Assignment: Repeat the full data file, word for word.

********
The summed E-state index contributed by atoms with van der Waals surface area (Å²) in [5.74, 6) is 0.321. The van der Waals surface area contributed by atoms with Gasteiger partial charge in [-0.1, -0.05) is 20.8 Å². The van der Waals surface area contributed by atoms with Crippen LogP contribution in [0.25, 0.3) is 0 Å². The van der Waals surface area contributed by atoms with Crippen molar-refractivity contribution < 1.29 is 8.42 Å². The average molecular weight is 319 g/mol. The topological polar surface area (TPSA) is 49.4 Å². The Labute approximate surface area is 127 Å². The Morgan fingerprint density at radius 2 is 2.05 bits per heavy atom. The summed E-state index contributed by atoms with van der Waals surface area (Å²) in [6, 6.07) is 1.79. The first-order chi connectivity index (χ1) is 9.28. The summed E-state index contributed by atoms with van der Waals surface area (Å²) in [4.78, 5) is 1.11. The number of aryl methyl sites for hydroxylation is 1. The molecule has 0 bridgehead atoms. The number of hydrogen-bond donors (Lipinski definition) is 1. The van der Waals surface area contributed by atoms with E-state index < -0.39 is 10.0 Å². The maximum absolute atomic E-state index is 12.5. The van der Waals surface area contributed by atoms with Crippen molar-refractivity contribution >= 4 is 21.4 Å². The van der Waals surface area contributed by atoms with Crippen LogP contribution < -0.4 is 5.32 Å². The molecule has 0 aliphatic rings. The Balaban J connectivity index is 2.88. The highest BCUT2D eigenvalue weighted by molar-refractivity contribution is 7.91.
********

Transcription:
The summed E-state index contributed by atoms with van der Waals surface area (Å²) in [5.74, 6) is 0.321. The van der Waals surface area contributed by atoms with Gasteiger partial charge in [-0.1, -0.05) is 20.8 Å². The van der Waals surface area contributed by atoms with Crippen LogP contribution in [0.25, 0.3) is 0 Å². The van der Waals surface area contributed by atoms with Crippen molar-refractivity contribution < 1.29 is 8.42 Å². The average molecular weight is 319 g/mol. The topological polar surface area (TPSA) is 49.4 Å². The Labute approximate surface area is 127 Å². The Morgan fingerprint density at radius 2 is 2.05 bits per heavy atom. The summed E-state index contributed by atoms with van der Waals surface area (Å²) in [6, 6.07) is 1.79. The first-order chi connectivity index (χ1) is 9.28. The summed E-state index contributed by atoms with van der Waals surface area (Å²) in [4.78, 5) is 1.11. The number of aryl methyl sites for hydroxylation is 1. The molecule has 0 bridgehead atoms. The number of hydrogen-bond donors (Lipinski definition) is 1. The van der Waals surface area contributed by atoms with E-state index < -0.39 is 10.0 Å². The maximum absolute atomic E-state index is 12.5. The van der Waals surface area contributed by atoms with Crippen molar-refractivity contribution >= 4 is 21.4 Å². The van der Waals surface area contributed by atoms with Crippen LogP contribution < -0.4 is 5.32 Å². The molecule has 0 aliphatic rings. The Balaban J connectivity index is 2.88. The highest BCUT2D eigenvalue weighted by molar-refractivity contribution is 7.91.